I’m curious about how one of Australia’s largest and most successful yoga businesses came to be. Dunx tells me he was working through the Ashtanga series quite seriously at the time, and when friends showed interest in why he was so strong, flexible and clear, he started 
giving them 
tips and private
l essons. Eventually he hired a
surf lifesaving club, and every Saturday morning his friends would come along with their donation, which Dunx passed on to charity. He says, “After that I started teaching at the only ‘power yoga’ studio in Sydney and helped to run it.”

In 2004, Duncan started running Power Flow which quickly became the busiest studio in Australia. Soon after, Dunx purchased the business and renamed it Power Living. He was teaching up to 18 classes a week while also working as a full-time business consultant. “I slept on the floor of the studio many a night, waiting to get up to teach the next morning before having to go to work. I felt plugged in, directed, a force was working through me and nothing was going to stop me teaching regardless of how hard I had to work. I wanted to share yoga’s joy with everyone,” he says. Since then, Power Living has thrived. It has nine owners and studios, employs 130 yoga teachers and has graduated more than 1000 teachers from its trainings. Dunx tells me, “The evolution of the studios was really an organic process,
 as junior teachers of mine wanted to make careers out of yoga and the industry allowed this to happen.”

Dunx has seen great transformation in the yoga industry since he began practicing. He says, “I think the longer you’re in the yoga bubble, the harder it is to let it naturally morph into something bigger. Sometimes I get lost in how it was and should be rather than how it is. So, I try 
to just observe impartially and see the positives of the industry growing. There are now 
many
 festivals, yogi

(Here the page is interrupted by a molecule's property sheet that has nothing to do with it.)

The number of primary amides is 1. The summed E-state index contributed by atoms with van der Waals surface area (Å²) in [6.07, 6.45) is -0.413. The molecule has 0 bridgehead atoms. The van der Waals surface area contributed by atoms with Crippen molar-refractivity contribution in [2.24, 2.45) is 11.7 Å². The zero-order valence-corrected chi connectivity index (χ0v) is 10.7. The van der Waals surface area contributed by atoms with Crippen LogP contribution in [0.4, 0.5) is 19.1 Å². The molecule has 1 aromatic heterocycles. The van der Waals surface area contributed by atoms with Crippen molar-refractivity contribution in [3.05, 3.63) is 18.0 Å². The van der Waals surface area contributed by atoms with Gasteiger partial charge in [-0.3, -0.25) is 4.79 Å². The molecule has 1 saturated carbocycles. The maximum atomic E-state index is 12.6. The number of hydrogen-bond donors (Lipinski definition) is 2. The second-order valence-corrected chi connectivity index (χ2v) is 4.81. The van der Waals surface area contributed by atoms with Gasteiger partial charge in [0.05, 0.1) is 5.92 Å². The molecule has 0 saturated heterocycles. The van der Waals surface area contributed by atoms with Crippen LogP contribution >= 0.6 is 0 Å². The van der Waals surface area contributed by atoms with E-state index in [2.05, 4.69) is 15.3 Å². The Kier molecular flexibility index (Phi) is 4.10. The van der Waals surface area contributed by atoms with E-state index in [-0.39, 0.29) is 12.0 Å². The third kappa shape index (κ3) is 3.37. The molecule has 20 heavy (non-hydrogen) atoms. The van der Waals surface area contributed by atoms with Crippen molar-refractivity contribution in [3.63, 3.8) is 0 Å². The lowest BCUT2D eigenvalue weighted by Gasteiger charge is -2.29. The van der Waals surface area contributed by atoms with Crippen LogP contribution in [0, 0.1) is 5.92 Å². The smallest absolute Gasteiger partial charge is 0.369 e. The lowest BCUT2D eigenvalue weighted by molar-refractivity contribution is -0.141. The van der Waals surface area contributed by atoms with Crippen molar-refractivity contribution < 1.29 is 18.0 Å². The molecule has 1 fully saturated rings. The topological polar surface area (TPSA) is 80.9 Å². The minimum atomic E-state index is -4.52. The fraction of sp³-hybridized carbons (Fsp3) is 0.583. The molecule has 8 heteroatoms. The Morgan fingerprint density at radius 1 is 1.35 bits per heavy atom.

celebrities, diluted yet
 popular practices, and so much competition driven by people with only business goals. It’s now mainstream … yoga is to fitness as organic is to food. My attitude to it is to let it evolve but stay true to what I feel is a sincere practice in a modern world.” How does Dunx stay grounded and authentic in the modern world of yoga fame? “I didn’t really have a vision to be ‘Mr Power Living’. It just happened because I wanted to teach transformational yoga because of the way it had really helped me. People who lose themselves in the yoga celebrity world are either very young or have lost touch with their practice. I’d 
be lying if I didn’t say I know this from experience. There have been times when
 I lost my practice and got lost in fame, fortune and the seductive comfort of success. But my practice motivation was always to be at inner peace, so I always come back to that. When it comes down
to it, we (the Power Living crew) realise
 our success is a divine essence working through us, not just us, as individuals, being amazing.” Dunx says it’s not always easy feeling the expectations of the yoga world upon you. “I struggled with myself for years as the stereotype of what a yogi should be was thrust upon me. Now I just accept who I am and that’s it.”

What advice would Dunx give to his beginner yogi self? “Do it all again the same way. Yoga comes from your heart. Be yourself, honour tradition, and create from that. There is so much wisdom to learn. Don’t be so hard on yourself. You
 need no-one’s permission to be who you 
truly are, but remember everybody else
shares that potential too.”